Chicago will soon be the largest city in America with a minimum wage of $13 an hour or more.
The Chicago City Council today passed a minimum wage ordinance that will gradually raise the minimum wage from $8.25 to $13 in 2019.
The city’s minimum wage will increase to $10 an hour on July 1. Hikes of 50 cents will go into effect in 2016 and 2017, followed with increases of $1 in 2018 and 2019. Increases after that will be either 2.5 percent or the rate of inflation, with the lower percent taking effect each year. The ordinance specifically would freeze cost-of-living increases if the unemployment rate exceeds 8.5 percent.
The increase is just the latest in a string of minimum wage increase victories for low income workers in cities such as Seattle. Voters approved a minimum wage increase in San Francisco to $15, while Republican-leaning states such as Alaska, Arkansas, Nebraska, and South Dakota all saw voters overwhelmingly back minimum wage increases in the November 2014 elections.
Statewide efforts to pass a minimum wage increase stalled in 2014 amid pressure from business groups. Governor-elect Bruce Rauner has said that he opposes Chicago’s increase and would oppose a statewide increase without a change in unrelated measures, such as tort reform and tax code changes. Rauner has said in the past that he opposes any minimum wage at all.
68 percent of Illinois voters supported a non-binding referendum that called for the state’s minimum wage to be increased to $10 an hour by January 2015.
Business groups are looking at potential legal challenges to overturn the Chicago measure.
“There’s a question out there about whether the city has the authority to implement its own minimum wage set and apart from the state. I don’t know that that question has necessarily been answered by the courts yet. And it’s certainly worth looking into,’ said Tanya Triche of the Illinois Retail Merchants Association.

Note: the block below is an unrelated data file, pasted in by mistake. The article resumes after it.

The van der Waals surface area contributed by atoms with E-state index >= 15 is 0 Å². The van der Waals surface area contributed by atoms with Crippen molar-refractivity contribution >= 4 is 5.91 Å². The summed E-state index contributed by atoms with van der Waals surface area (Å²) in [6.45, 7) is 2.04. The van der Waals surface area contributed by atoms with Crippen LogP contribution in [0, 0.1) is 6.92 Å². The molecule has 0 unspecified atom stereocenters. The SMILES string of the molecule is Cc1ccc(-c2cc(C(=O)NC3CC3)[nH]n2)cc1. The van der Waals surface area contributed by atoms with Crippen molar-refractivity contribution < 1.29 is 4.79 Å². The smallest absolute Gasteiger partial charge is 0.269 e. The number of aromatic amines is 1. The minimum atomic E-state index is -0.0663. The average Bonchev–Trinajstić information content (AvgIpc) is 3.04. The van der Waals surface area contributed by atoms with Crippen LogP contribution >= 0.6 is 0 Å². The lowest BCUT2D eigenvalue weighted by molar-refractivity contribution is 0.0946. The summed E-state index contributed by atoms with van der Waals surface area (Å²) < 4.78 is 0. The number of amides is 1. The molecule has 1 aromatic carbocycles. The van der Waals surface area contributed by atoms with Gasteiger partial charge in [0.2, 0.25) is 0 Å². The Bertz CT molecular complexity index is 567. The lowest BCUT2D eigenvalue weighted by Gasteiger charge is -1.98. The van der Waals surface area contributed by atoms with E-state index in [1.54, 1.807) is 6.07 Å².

Chicago is one of many large cities with “home rule” authority, which grant a certain amount of autonomy to cities, allowing them to pass laws in a similar fashion to a state government. Cities without home rule are generally bound by state statute as to what they can legislate.
The 44-5 vote comes just two months before primary elections in Illinois in which Mayor Rahm Emanuel and members of the city council will have to face voters.
Emanuel is being targeted as a Wall Street friendly politician from his two chief opponents, Alderman Bob Fioretti and Cook County Commissioner Jesus “Chuy” Garcia.
Garcia has emerged as the leading progressive challenger to Emanuel, earning the endorsements of county clerk David Orr and CTU leader Karen Lewis, who herself was considered a leading challenger to Emanuel prior to a cancer diagnosis.
Chicago’s minimum wage will be considerably higher than the one in Indiana, which currently sets its rate at the federal minimum wage of $7.25. The federal minimum wage has not increased since 2009. There is little chance of an increase either on a federal level with Republican control of Congress, or in Indiana. The 2014 elections saw Republicans gain seats in the Indiana legislature.